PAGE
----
Lacerations, tears and ruptures of the esophagus, known as Mallory-Weiss syndrome and Boerhaave syndrome, are life-threatening disorders. Mallory-Weiss syndrome usually occurs in alcoholics. In both conditions, tears result from vomiting and retching. The resulting bleeding creates a medical emergency that can be fatal.

Motility abnormalities

Motility abnormalities create difficulty in swallowing, called dysphagia. Dysphagia is a symptom of several esophageal motility disorders as well as several obstructive disorders such as esophageal webs or Schatzki ring.

Achalasia is an esophageal motility disorder caused by uncoordinated contractions of the two muscular layers that make up the esophagus. Because muscular contractions are disorganized, peristalsis and the orderly movement of food down the esophagus does not occur. In addition, with achalasia the lower esophageal sphincter remains contracted when food is present in the esophagus which prevents the food from entering the stomach. This causes the esophagus to bulge above the LES, a condition called megaesophagus.

Achalasia is caused by destruction of some of the nerve cells that control muscular contraction of the esophagus. This disorder generally begins in young adults and becomes progressively worse as the individual ages. Individuals with achalasia also have a higher risk of developing esophageal cancer at an earlier than usual age.

Individuals can also develop esophageal motility disorders secondary to other muscle diseases. Scleroderma is a disorder in which smooth muscle begins to atrophy. The smooth muscle in the esophagus can be affected just like other smooth muscle in the body, making swallowing difficult. Scleroderma esophagus is also associated with GERD and increased risk of cancer of the esophagus. Other conditions such as diabetes mellitus, alcoholism, and some psychiatric disorders can also produce secondary esophageal motility disorders.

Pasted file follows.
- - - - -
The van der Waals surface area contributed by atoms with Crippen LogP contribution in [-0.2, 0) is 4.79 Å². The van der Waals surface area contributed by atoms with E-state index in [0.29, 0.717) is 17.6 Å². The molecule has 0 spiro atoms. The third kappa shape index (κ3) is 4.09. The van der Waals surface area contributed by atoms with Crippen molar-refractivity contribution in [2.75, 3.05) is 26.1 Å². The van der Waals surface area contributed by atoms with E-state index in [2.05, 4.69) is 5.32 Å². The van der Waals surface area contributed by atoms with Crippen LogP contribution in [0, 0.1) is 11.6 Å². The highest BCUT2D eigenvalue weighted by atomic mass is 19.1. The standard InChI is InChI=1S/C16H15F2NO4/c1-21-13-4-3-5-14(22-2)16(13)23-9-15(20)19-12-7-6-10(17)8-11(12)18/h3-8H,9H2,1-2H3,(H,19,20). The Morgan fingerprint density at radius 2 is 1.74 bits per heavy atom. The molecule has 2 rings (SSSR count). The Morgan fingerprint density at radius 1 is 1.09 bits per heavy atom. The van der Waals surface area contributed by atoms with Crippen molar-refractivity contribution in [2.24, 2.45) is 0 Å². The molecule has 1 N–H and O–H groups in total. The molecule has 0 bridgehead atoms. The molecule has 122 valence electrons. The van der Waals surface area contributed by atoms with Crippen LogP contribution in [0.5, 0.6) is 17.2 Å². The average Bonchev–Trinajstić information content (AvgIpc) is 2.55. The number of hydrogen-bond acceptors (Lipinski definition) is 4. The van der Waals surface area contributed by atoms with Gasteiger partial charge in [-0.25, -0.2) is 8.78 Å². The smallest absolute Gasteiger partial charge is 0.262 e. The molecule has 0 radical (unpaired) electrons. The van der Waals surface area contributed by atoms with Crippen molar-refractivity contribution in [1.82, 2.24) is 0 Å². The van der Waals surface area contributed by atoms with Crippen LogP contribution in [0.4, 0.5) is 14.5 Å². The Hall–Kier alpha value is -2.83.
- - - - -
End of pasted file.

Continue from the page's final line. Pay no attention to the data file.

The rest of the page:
Inflammatory disorders

Inflammatory esophageal disorders fall under the general name of esophagitis. Esophagitis causes the esophagus to become swollen and the lining of the esophagus becomes eroded and sore. It is present in about 5% of the population in the United States. There are four main types of esophagitis: reflux, infection, corrosive, and radiation. Reflux esophagitis is caused by GERD when the lower esophageal sphincter does not close tightly and the acidic contents of the stomach enter esophagus. GERD is common and is treated in depth in a separate entry. Infectious esophagitis can be caused fungal, viral, or bacterial infections. Infectious esophagitis occurs frequently in individuals with compromised immune systems, such as those with AIDS or leukemia. Corrosive esophagitis occurs when an individual either intentionally or accidentally swallows harsh chemicals such as lye. Radiation esophagitis is a complication of radiation treatments for cancer of the esophagus or lung.

Malignancies

Barrett's esophagus is a pre-cancerous condition which has a high risk of developing into esophageal cancer. It is found most commonly in white males in their 50s and 60s and is usually associated with years of chronic GERD.

Cancers of the esophagus tend to be aggressive and have poor outcomes. Adenocarcinoma is the primary cancer of the esophagus. Esophageal cancers are treated in detail in a separate entry.